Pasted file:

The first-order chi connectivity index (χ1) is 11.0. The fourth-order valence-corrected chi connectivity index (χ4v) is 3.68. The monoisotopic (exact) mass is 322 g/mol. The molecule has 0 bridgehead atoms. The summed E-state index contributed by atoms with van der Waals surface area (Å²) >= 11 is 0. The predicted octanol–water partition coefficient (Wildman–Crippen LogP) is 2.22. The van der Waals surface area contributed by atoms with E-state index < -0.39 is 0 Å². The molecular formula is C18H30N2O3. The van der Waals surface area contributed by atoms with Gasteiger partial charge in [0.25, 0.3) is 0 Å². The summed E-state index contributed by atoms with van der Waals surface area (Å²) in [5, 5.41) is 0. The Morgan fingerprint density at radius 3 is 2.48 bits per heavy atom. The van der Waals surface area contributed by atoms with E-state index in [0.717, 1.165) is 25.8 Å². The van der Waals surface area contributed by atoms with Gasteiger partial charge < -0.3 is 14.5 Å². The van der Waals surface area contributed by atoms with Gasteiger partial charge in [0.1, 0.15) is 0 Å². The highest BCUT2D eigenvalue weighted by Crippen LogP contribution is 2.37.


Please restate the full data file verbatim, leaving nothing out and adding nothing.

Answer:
The first-order chi connectivity index (χ1) is 11.0. The fourth-order valence-corrected chi connectivity index (χ4v) is 3.68. The monoisotopic (exact) mass is 322 g/mol. The molecule has 0 bridgehead atoms. The summed E-state index contributed by atoms with van der Waals surface area (Å²) >= 11 is 0. The predicted octanol–water partition coefficient (Wildman–Crippen LogP) is 2.22. The van der Waals surface area contributed by atoms with E-state index < -0.39 is 0 Å². The molecular formula is C18H30N2O3. The van der Waals surface area contributed by atoms with Gasteiger partial charge in [0.25, 0.3) is 0 Å². The summed E-state index contributed by atoms with van der Waals surface area (Å²) in [5, 5.41) is 0. The Morgan fingerprint density at radius 3 is 2.48 bits per heavy atom. The van der Waals surface area contributed by atoms with E-state index in [0.717, 1.165) is 25.8 Å². The van der Waals surface area contributed by atoms with Gasteiger partial charge < -0.3 is 14.5 Å². The van der Waals surface area contributed by atoms with Gasteiger partial charge in [0.1, 0.15) is 0 Å². The highest BCUT2D eigenvalue weighted by Crippen LogP contribution is 2.37.